And as [Jesus] sat upon the mount of Olives over against the temple, Peter and James and John and Andrew asked him privately, Tell us, when shall these things be? and what shall be the sign when all these things shall be fulfilled? (Mark 13:3-4)

I have finally come across an explanation that just might make sense of this and give some well-deserved consolation to Andrew. (Regular readers know I’m currently reading Karel Hanhart’s The Open Tomb and will suspect this is my source. They will be correct.)

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2014-03-18

Blind Bartimaeus in the Gospel of Mark: Interpreted by the Gospel of John?

by Neil Godfrey

Here beginneth the lesson. The Gospel of Mark, chapter 10, verses 46 to 52, in the original King James English:

And as [Jesus] went out of Jericho with his disciples and a great number of people, blind Bartimaeus, the son of Timaeus, sat by the highway side begging.

And when he heard that it was Jesus of Nazareth, he began to cry out, and say, Jesus, thou Son of David, have mercy on me.

And many charged him that he should hold his peace: but he cried the more a great deal, Thou Son of David, have mercy on me.

And Jesus stood still, and commanded him to be called.

And they call the blind man, saying unto him, Be of good comfort, rise; he calleth thee.

And he, casting away his garment, rose, and came to Jesus.

And Jesus answered and said unto him, What wilt thou that I should do unto thee? The blind man said unto him, Lord, that I might receive my sight. And Jesus said unto him, Go thy way; thy faith hath made thee whole. And immediately he received his sight, and followed Jesus in the way.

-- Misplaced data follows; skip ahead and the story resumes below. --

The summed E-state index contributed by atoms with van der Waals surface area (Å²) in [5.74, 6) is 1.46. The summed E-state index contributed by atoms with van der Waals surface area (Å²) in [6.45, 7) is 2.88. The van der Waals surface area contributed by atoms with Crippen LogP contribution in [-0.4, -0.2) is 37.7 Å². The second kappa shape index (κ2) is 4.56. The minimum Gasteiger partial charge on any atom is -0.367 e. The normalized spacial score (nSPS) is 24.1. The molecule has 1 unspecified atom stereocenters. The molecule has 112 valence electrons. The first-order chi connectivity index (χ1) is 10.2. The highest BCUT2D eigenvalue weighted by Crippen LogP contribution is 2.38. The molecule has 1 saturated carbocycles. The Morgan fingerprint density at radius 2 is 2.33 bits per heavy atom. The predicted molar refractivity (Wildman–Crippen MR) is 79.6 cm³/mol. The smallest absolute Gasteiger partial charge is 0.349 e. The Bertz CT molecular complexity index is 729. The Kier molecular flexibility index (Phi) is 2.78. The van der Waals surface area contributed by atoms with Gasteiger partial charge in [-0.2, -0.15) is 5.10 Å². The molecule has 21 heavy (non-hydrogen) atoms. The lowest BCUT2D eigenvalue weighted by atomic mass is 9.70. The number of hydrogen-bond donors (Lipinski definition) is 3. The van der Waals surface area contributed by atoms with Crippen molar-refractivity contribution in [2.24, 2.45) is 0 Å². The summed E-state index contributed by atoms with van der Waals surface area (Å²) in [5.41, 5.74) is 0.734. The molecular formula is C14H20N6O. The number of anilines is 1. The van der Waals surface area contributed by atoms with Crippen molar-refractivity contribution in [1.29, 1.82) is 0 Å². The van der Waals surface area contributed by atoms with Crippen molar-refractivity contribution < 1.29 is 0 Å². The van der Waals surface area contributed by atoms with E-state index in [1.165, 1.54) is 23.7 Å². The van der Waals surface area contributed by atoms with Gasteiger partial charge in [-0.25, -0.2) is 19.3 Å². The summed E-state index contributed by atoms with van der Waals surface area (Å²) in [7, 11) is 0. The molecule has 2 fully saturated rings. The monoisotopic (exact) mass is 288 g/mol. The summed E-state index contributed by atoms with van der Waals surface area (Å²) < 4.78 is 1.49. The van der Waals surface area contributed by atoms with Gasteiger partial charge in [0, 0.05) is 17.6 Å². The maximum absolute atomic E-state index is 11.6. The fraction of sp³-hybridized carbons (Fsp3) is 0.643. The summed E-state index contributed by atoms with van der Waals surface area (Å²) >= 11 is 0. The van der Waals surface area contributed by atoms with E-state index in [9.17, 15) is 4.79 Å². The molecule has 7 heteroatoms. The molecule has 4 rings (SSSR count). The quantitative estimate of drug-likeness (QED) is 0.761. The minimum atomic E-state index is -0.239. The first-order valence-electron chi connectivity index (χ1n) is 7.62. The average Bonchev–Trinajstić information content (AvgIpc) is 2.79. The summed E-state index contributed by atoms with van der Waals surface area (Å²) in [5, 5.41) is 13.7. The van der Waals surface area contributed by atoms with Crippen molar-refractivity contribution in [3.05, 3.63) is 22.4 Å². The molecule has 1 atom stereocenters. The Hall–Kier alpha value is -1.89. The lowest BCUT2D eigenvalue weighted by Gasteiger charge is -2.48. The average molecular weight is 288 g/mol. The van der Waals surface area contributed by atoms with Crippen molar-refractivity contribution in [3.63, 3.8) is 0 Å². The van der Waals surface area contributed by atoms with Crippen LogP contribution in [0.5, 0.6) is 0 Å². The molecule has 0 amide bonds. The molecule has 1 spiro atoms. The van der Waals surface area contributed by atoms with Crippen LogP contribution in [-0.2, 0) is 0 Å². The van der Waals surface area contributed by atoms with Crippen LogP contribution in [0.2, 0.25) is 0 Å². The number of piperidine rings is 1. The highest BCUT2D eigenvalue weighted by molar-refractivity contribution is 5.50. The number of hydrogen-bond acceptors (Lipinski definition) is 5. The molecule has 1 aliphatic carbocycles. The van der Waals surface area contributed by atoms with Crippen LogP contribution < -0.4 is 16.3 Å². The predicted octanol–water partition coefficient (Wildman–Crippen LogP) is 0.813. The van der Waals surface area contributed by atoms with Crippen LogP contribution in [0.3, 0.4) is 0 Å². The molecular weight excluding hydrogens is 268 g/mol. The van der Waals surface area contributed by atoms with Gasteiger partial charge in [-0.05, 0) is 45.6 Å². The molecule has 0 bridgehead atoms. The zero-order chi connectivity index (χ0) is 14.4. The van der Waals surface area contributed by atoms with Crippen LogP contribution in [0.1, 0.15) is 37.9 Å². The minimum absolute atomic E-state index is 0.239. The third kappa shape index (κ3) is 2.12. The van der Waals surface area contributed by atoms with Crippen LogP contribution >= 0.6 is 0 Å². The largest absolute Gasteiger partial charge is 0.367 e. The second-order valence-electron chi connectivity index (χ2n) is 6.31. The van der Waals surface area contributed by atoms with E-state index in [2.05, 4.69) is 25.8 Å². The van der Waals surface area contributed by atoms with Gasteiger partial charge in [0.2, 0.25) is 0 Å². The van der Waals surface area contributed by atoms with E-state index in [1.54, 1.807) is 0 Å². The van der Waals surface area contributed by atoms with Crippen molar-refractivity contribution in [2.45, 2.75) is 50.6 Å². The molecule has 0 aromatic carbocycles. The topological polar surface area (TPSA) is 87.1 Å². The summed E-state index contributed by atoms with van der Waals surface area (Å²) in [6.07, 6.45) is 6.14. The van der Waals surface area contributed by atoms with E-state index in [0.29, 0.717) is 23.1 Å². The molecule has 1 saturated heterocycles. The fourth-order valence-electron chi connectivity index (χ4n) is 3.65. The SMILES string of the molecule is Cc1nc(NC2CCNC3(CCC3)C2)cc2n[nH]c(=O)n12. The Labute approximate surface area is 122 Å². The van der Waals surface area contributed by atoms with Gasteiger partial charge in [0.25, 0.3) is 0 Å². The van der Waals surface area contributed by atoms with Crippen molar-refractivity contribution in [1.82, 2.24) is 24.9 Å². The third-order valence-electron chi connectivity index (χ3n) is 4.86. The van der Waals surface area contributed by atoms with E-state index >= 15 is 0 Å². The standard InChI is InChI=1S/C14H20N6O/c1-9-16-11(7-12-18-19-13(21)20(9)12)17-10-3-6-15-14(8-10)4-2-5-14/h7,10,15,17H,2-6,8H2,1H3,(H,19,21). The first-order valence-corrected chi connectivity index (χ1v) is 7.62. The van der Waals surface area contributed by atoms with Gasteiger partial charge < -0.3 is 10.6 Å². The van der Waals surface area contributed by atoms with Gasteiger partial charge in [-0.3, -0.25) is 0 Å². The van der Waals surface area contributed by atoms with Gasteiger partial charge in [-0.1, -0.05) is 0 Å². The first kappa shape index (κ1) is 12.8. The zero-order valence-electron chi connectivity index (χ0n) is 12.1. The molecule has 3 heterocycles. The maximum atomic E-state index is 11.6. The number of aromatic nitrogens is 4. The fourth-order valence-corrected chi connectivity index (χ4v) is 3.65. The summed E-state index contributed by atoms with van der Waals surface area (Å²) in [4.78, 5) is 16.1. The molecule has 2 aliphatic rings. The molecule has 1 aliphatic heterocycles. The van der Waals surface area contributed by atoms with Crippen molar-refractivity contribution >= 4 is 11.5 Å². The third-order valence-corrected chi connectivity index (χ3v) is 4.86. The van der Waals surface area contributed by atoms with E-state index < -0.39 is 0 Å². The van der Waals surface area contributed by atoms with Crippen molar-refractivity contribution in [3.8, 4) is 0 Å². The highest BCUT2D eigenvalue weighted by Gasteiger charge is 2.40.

The author of this passage appears to have inserted a couple of clues to alert the observant readers that they will miss the point entirely if they interpret this story literally. It is not about a real blind man who was literally healed by Jesus. But I’ll save those clues for the end of this post. (As Paul would say, “Does God take care for oxen and blind beggars? Or saith he it altogether for our sakes? For our sakes, no doubt, this is written.”)

completely-differentThere are many commentaries on this passage and I have posted about Bartimaeus a few times now. But this time I’ve just read something completely different so here’s another one. (Well at least the bit about why Jesus stood still will be different, yes?)

Seeing

Mark uses different words for “sight” and “seeing”. Of the word used in “receive my sight” and “received his sight” is anablepo — “look up” — which Karel Hanhart says, the the Gospel of Mark (6:41; 7:34; 8:24; 16:4), “means to look at life with new eyes opened by faith”.

Many scholars agree that this usage is related to the two “blind receiving sight” stories (8:22-26; 10:46-52) which offset the central section of the Gospel and highlight the need of conversion if one is to understand Jesus’ “way to the cross” (cf. 8:34). (p. 124, The Open Tomb)

Hanhart, like a few other scholars who also identify Mark’s theme of the Way or Second Exodus in Isaiah, believes Mark is evoking passages such as Isaiah 42:16 read more »


2014-03-15

Was the Empty Tomb Story Originally Meant to be Understood Literally?

by Neil Godfrey

emptytombThis post is about the miracles in what is generally considered the earliest written surviving gospel, the Gospel of Mark.